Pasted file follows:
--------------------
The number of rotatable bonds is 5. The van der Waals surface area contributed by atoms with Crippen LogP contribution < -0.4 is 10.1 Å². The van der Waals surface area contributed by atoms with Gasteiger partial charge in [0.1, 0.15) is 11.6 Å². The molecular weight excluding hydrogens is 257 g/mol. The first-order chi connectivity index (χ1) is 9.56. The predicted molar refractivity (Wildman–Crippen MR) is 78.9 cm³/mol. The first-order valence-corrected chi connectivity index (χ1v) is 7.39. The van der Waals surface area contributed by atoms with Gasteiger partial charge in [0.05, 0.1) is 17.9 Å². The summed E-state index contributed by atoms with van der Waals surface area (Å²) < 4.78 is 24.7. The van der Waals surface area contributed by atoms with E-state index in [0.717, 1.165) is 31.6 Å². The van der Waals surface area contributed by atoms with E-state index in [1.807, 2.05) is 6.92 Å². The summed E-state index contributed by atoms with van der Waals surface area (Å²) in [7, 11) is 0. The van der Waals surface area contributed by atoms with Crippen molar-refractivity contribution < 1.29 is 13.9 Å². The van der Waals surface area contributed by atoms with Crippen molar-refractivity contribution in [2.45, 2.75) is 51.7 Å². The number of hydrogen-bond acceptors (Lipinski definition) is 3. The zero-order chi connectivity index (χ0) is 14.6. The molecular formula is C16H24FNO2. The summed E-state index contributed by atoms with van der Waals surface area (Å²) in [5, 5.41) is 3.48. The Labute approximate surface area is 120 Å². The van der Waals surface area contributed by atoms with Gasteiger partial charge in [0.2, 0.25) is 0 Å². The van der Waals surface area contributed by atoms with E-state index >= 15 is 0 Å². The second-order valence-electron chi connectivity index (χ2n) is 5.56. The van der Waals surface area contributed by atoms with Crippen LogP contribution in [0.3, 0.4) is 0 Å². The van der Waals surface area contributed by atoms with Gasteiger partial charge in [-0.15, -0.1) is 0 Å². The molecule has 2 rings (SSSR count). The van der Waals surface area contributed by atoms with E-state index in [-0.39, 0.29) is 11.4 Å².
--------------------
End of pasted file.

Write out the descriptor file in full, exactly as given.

The number of rotatable bonds is 5. The van der Waals surface area contributed by atoms with Crippen LogP contribution < -0.4 is 10.1 Å². The van der Waals surface area contributed by atoms with Gasteiger partial charge in [0.1, 0.15) is 11.6 Å². The molecular weight excluding hydrogens is 257 g/mol. The first-order chi connectivity index (χ1) is 9.56. The predicted molar refractivity (Wildman–Crippen MR) is 78.9 cm³/mol. The first-order valence-corrected chi connectivity index (χ1v) is 7.39. The van der Waals surface area contributed by atoms with Gasteiger partial charge in [0.05, 0.1) is 17.9 Å². The summed E-state index contributed by atoms with van der Waals surface area (Å²) < 4.78 is 24.7. The van der Waals surface area contributed by atoms with E-state index in [0.717, 1.165) is 31.6 Å². The van der Waals surface area contributed by atoms with E-state index in [1.807, 2.05) is 6.92 Å². The summed E-state index contributed by atoms with van der Waals surface area (Å²) in [7, 11) is 0. The van der Waals surface area contributed by atoms with Crippen molar-refractivity contribution < 1.29 is 13.9 Å². The van der Waals surface area contributed by atoms with Crippen molar-refractivity contribution in [2.45, 2.75) is 51.7 Å². The number of hydrogen-bond acceptors (Lipinski definition) is 3. The zero-order chi connectivity index (χ0) is 14.6. The molecular formula is C16H24FNO2. The summed E-state index contributed by atoms with van der Waals surface area (Å²) in [5, 5.41) is 3.48. The Labute approximate surface area is 120 Å². The van der Waals surface area contributed by atoms with Gasteiger partial charge in [0.2, 0.25) is 0 Å². The van der Waals surface area contributed by atoms with E-state index >= 15 is 0 Å². The second-order valence-electron chi connectivity index (χ2n) is 5.56. The van der Waals surface area contributed by atoms with Crippen LogP contribution in [0.3, 0.4) is 0 Å². The van der Waals surface area contributed by atoms with Gasteiger partial charge in [-0.15, -0.1) is 0 Å². The molecule has 2 rings (SSSR count). The van der Waals surface area contributed by atoms with E-state index in [-0.39, 0.29) is 11.4 Å².